From a Distance
During the last two years or so, news of drone strikes in Pakistan’s tribal areas and along our border with Afghanistan have become a regular occurrence. For me, and many others who I have spoken to, it was very difficult to form an opinion about whether these strikes were good for our country or bad. Depending on which channel you watched, which newspaper you read, which blog you clicked on or who you followed on Twitter, some claimed they were helpful in eliminating militants, others that innocent civilians were being killed. Not surprising really, as internationally there has been disagreement on this topic. The Brookings Institution claims that ten civilians are killed in drone strikes for every militant that dies. Estimates by the New America Foundation, on the other hand, say that eighty percent of those killed are militants. Whichever version you choose to believe, one thing is certain: innocent civilians do die in drone strikes.
The reasons the Obama administration has been so supportive of the drone programme are that:
- operations are conducted remotely by ground crews from an Air Force base near Las Vegas, eliminating the possibility of US military casualties;
- the entire programme is run by the CIA as a classified activity, which means that the US government does not even officially admit to actually being responsible for drone strikes; and
- the US public relations machine has successfully deflected attention from some very serious human rights questions being asked about the programme.
The frequency of these attacks, disinterest from the media, the distance of the northern tribal areas from the urban television audience, conflicting opinions about the consequences of the attacks and the use of terms such as “collateral damage” have desensitized us. Even using the word “strikes” rather than “attacks” is in itself a PR master stroke as it invokes the image of surgical precision, rather than destruction caused by a 100lb Hellfire missile carrying an 18lb blast fragmentation or incendiary warhead. So much so, that after 118 such strikes in 2010 and more than 70 in 2011, in which as many as 1,500 people have been killed, we have actually stopped thinking about the human cost of drone strikes.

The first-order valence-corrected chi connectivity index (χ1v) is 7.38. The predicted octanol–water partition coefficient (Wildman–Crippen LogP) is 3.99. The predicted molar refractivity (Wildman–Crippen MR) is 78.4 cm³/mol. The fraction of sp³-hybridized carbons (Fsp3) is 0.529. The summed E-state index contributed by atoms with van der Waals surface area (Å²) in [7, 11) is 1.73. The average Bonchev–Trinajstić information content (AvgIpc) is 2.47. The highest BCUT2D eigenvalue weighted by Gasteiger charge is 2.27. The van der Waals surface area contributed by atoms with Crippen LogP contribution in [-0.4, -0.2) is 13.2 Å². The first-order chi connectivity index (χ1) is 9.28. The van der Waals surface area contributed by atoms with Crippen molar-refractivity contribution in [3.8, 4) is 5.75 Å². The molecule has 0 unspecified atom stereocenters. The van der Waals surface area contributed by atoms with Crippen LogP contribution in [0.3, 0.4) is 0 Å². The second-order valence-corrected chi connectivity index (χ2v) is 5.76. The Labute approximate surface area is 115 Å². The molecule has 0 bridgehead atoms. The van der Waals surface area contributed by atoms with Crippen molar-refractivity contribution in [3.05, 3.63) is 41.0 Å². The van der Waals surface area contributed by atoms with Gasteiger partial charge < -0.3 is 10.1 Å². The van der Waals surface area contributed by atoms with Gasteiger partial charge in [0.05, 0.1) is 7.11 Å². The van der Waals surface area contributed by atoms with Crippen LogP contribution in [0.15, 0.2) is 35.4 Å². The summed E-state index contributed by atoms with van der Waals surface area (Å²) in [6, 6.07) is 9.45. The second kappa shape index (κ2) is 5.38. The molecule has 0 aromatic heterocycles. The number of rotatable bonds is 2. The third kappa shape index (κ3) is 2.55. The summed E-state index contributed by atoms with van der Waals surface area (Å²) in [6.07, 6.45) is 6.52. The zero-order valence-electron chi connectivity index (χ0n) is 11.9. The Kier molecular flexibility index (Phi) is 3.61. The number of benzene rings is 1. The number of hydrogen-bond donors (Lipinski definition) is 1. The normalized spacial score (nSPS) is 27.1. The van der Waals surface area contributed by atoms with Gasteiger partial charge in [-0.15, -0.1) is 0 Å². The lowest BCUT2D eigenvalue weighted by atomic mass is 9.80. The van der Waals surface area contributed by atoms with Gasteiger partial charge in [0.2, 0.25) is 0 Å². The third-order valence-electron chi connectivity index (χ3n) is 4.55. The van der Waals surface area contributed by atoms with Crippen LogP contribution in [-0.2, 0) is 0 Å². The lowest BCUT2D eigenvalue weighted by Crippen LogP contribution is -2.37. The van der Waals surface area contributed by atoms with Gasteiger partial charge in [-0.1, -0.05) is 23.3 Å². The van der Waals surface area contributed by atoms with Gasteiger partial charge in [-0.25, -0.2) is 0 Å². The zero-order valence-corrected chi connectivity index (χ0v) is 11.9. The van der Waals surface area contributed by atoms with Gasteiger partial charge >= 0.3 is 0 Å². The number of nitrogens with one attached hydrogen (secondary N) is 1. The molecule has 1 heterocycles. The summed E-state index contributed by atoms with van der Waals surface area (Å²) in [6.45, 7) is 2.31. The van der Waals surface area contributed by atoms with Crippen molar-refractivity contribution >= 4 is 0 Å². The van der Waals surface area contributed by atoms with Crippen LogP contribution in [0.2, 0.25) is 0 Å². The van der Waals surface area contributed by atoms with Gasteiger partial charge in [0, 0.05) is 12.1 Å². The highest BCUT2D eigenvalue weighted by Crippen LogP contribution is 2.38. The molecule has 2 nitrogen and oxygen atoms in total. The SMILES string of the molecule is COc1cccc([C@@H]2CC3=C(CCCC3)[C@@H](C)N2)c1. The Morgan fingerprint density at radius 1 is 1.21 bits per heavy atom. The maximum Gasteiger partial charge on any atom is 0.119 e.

Jemima Khan, in her recent article in the New Statesman has called it “Nintendo Warfare” and relates her meeting with a young Pakistani man during a conference arranged by Clive Stafford Smith of the UK legal-aid charity, Reprieve, on the subject of drone attacks by the CIA. She wrote:
“Two weeks ago, in Pakistan, I met a boy called Tariq who, at 16, is a year older than my son. He was a fanatical footballer, like my boy, though more politicised, like everyone in Pakistan from rickshaw wallahs to university lecturers. Political apathy is the preserve of countries that are not on the brink.
Three days later Tariq was dead.
He died alongside his 12-year-old cousin, Waheed, both victims of one of the drones he was protesting about. Stafford Smith believes that a tracking device was put on his car by a CIA informant at the conference in Islamabad. There are 800,000 people living in the north-western region of Waziristan: the odds of hitting one of the 80 delegates, Stafford-Smith points out, was therefore one in 10,000.”
Tariq was killed not because he was a militant. Clive Stafford Smith and Jemima Khan believe that he died because he attended the Reprieve conference in Islamabad. He was 16. His cousin who died with him was 12. Think about two of your cousins who are that age. Imagine, for a minute, the impact on your family if they were to suddenly and unexpectedly die one day. Disbelief, devastation, hopelessness, despair, rage.
Closer to Home
The most extensive study on the impact of drone attacks has been conducted by the Bureau of Investigative Journalism. The key findings of this study are that more than 300 CIA drone attacks have taken place in Pakistan, of which 253 were under President Obama – one every four days. As many as 150 named militants are among the nearly 2,500 people killed in these attacks, and up to 781 innocent civilians have died in the strikes. The Bureau has also cited credible reports showing a child dies in every third drone attack and that at least 175 children have been killed.